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Katerina Maliaran: A Monetization Expert You Should Know About

Katerina joined the Burny Games crew in September 2022, bringing her experience from a full-cycle digital marketing agency. She has an economic background, a wonderful family, and a favorite ritual - lighting candles during the daily meeting. Based in Mykolaiv, in the southern part of Ukraine, you may meet Katerina at gaming conferences worldwide.





How did you get into the industry?


Before joining Burny Games, I worked as a Product Manager at a marketing agency. There, I spearheaded the creation of marketing strategies and led the development and implementation of advertising campaigns. The large-scale projects I worked on provided me with invaluable experience in performance and event marketing. Additionally, I operated a team, honed my managerial skills, and relished the success of the projects I contributed to.

These experiences led me to an incredible opportunity: I received an offer to become a head of the Ad Monetization department, so I mastered this direction from the ground up. Our products were games designed for children 0+, and my foray into Ad monetization began within the challenging niche of hyper-casual games. This niche is known for its short LTV and limited network monetization options. Despite the challenges, this experience ignited a period of rapid learning where I gained a deep understanding of Ad monetization and developed strategies to succeed even in the most difficult environments.



What attracted you to working in games?


When I started working with games, I liked the principle of Ad monetization in this segment, and it is also a more promising area on the market. I see a lot of potential here — the industry is constantly developing, and you grow with it. Of course, the numbers here are of a different level: in gaming, big money is spinning and the rules of the game are constantly changing. I like to be a part of ambitious plans, achieve them, and help develop the game industry in Ukraine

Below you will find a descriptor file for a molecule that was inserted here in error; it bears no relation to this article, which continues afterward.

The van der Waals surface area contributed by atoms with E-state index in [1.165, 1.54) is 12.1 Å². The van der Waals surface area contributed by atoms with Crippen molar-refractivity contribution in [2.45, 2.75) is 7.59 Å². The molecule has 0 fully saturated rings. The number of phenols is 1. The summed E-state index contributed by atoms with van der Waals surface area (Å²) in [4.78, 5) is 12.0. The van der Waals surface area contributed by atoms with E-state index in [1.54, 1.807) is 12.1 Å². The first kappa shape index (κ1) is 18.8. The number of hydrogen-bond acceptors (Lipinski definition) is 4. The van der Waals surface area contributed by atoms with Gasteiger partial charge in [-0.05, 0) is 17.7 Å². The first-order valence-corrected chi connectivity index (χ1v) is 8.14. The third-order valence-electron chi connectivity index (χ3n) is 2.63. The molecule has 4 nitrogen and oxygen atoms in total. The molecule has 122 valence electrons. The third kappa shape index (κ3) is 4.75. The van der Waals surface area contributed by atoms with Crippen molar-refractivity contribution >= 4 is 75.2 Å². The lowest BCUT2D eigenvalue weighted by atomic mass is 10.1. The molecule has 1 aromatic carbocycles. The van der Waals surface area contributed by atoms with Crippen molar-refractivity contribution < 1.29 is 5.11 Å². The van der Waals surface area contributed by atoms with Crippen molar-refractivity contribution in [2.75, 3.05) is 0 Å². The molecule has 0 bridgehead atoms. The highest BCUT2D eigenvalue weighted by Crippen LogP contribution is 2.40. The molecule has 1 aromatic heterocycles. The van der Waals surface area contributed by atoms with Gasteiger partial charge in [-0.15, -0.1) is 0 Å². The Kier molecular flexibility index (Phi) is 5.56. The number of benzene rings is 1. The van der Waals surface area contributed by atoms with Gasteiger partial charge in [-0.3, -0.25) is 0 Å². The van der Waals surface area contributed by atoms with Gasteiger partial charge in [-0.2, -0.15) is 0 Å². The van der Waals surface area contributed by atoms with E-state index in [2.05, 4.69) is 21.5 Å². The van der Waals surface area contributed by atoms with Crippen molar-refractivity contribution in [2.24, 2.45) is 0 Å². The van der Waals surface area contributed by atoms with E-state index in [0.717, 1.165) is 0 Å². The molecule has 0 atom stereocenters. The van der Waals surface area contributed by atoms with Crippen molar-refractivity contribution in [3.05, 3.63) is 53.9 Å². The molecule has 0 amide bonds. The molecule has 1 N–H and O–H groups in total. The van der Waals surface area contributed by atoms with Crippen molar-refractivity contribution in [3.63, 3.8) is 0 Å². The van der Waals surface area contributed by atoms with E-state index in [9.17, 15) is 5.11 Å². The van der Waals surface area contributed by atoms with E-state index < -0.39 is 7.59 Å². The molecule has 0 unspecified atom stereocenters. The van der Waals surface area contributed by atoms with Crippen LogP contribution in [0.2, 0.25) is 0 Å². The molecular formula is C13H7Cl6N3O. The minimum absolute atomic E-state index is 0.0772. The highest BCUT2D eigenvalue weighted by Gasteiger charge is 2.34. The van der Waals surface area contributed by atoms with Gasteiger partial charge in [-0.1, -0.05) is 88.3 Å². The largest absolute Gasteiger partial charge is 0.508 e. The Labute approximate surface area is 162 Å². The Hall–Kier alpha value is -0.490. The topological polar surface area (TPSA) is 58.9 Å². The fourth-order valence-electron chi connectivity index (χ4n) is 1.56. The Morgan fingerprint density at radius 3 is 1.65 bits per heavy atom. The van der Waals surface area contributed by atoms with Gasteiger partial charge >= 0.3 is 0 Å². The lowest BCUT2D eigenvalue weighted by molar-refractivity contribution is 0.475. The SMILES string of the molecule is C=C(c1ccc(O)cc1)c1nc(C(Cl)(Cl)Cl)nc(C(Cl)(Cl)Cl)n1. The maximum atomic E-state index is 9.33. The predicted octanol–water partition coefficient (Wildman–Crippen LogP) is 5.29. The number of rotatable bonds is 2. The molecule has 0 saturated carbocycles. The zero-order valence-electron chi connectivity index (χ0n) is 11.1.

How is it different now from when you joined?


The changes have taken place in two directions.


1 — changes in the Ad monetization sphere itself.

Previously, the publisher had more leverage to influence the revenue through manual settings. Now the publisher is losing the ability to control this process directly through manual settings.

We are entering a bidding period when we have to master different variants of segmentations, bid floors, and a lot of technical nuances. Currently, all processes in Ad monetization are more automated, and there is less and less manual work - this is a significant difference. On the other hand, new types and opportunities for monetizing your application or game appear.


2 — the team and the approach to work have changed. It is completely different. At Burny Games, we are very data-driven and that is why we have a huge arsenal of analytical reports and the ability to make a custom tool to get data and manage it. This significantly improves the quality of work and improves its results. I did not have such opportunities and such a top-notch technical team before.

At Burny Games, every action must be justified by the numbers you get from analytical reports, and when you have a lot of data, you work efficiently and effectively.


What brought you to Burny Games?


I am sure it is fate and a lucky chance. At the moment when I thought about LinkedIn and opened it, a Burny Games recruiter texted me and offered to join a fantastic team of professionals. About 3-4 months after the start of the war, which was almost the start of Burny Games, I became a part of the company, responsible for the Ad monetization direction.


What's your proudest achievement?